In March 1953, Rosalind Franklin had prepared an article on the structure of DNA. But then he discovered that Watson and Crick proposed a new model of DNA structure. Watson and Crick's article was persecuted by Franklin, in Nature, on April 25, 1953. He had to write a note: "Our main ideas coincide with the model that Watson and Crick propose in the previous article." And it was not surprising that it coincided, although Franklin did not know, because the model of Watson and Crick was based on his data.
"Rosy, of course, did not give us his data. King'sen no one knew that these data were in our hands," Watson would later write. And it would also recognize that without making use of Franklin's work, it would not be possible to clarify the structure of DNA. Franklin did not know that Cambridge rivals used his data, not even that some of them were treated by Maurice Wilkins of his team.
Wilkins and Franklin never repaired well. Before arriving at Franklin King's College, Wilkins worked with DNA alongside his doctoral student Raymond Gosling. He arrived in Franklin in 1951. He studied physics and chemistry, did not know anything about biology, but was a specialist in crystallography by X-ray diffraction. The director wanted this technique to be applied to DNA, even more, he told Franklin to direct DNA research and that from then on Gosling would be with him. But Wilkins said nothing to him. He felt excluded. The relationship between Wilkins and Franklin did not start very well. And their nature also collided. Franklin had a demanding look, an intense tongue and little patience. Wilkins, for his part, was shy, slow in speech and avoided looking into the eyes.
The work of Franklin and Gosling began to bear fruit. They soon saw that DNA could have two forms, depending on the degree of hydration, calling them A and B. And it looked like the B had propeller shape. Franklin exposed these results in a conference. In that talk was the young Watson.
James Watson and Francis Crick were researchers at the Cavendish laboratory in Cambridge. They worked with theoretical models and needed external data to produce their own models. And what Watson heard at the Franklin conference was interesting. He told Crick, not very correctly. And with this erroneous information they thought it would not be difficult to imagine the structure of DNA. They did it right away and, proud, invited the King's to see their structure. Nothing else to see her realized that Franklin and Gosling were wrong. It was a triple helix with groups of phosphates inside. This was impossible, this structure left no room for water molecules. The phosphate groups had to be on the outside of the propeller.
Franklin completely eliminated the Cambridge model, reason by reason, rigor. Crick, as he will later say, was the only time he saw Watson without words.
King's continued forward. Franklin worked a lot on improving and tuning the X-ray diffraction machine and began to get exceptional images. The images clearly showed that the B was shaped like a propeller, but in the case of the A it was not so clear. And Franklin had not published anything until he was clear what was to be published; theorization and speculation did not like, he needed data. Thus, together with Gosling, he made complex mathematical calculations from those images. At the end of 1952, Franklin collected these results in an internal report.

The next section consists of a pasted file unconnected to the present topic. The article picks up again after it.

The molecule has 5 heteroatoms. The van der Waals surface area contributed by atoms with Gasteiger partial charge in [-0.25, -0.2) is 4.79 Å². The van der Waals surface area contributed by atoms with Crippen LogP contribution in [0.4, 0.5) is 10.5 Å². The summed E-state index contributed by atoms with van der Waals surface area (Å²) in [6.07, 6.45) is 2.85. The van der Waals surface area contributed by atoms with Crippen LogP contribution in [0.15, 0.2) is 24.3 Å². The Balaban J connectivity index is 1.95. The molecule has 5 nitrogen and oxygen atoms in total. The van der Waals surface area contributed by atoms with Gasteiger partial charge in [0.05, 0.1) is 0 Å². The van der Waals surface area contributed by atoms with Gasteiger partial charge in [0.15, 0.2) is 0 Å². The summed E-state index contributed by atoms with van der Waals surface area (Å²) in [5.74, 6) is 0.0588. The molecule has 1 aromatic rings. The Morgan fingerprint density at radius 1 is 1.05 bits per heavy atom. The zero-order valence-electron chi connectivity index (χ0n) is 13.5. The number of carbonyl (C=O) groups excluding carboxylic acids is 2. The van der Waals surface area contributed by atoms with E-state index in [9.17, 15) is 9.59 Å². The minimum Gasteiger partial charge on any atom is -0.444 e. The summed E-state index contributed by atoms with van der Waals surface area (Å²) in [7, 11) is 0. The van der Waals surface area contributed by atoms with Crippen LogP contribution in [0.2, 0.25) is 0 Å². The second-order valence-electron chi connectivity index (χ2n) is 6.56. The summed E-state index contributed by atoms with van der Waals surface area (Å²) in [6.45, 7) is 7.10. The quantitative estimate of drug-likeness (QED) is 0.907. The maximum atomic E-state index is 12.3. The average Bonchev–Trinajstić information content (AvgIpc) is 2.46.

Franklin concluded that the two forms of DNA were propeller, they were double propellers, the propellers formed by two chains. He lacked to understand how the two chains joined. It was close, very close. But those of Cambridge went faster. By then they already had the data of Franklin.
The first key information was obtained in January 1953. Watson went to Franklin stirring in hand the draft of an article by the American Linus Pauling. It also referred to the structure of DNA, wrong: three chains and phosphates inside. However, Watson was serious, Pauling was not any, he had discovered the structure of proteins and was certainly very capable of finding that of DNA. Before Pauling realized the error, Watson proposed to work together. But he told Franklin that he was not able to interpret his data. And he was very angry. Wilkins appeared in the middle of the debate and led Watson to his office. Then Franklin taught him the best image of the DNA removed, photo 51. Watson immediately saw what this image meant: It was a double propeller! They returned to Cambridge, told Crick and soon began to work.
On January 28, Franklin gave a lecture at King's. The talk, driven by the bad work environment, was to show the comrades their work. Watson and Crick also wanted to go, but Wilkins wrote to them saying they were not going because it was private. "We will speak later when the air is cleaner. I hope that the smoke of the witch will soon disappear before our eyes," he wrote.
They did not attend the conference, but in mid-February, through Crick's thesis director, Franklin got that internal report of results. That information and photo 51 were a chollo for Watson and Crick. By the end of February Crick threw in a bar that found the "secret of life."
The model was available on March 7, 1953. And it was correct. Watson was able to clarify what was missing from Franklin. The key was in the work of the Austrian Erwin Chargaff. Chargaff discovered that the four bases that formed the DNA were always equal in two. And Watson realized that it was because they matched by pairs, always formed concrete couples and through them joined the two chains of the propeller.
Franklin welcomed with dignity the discovery of Watson and Crick. He died five years later, in 1958, at age 37, for ovarian cancer. Watson, Crick and Wilkins did not see the Novel he received in 1962.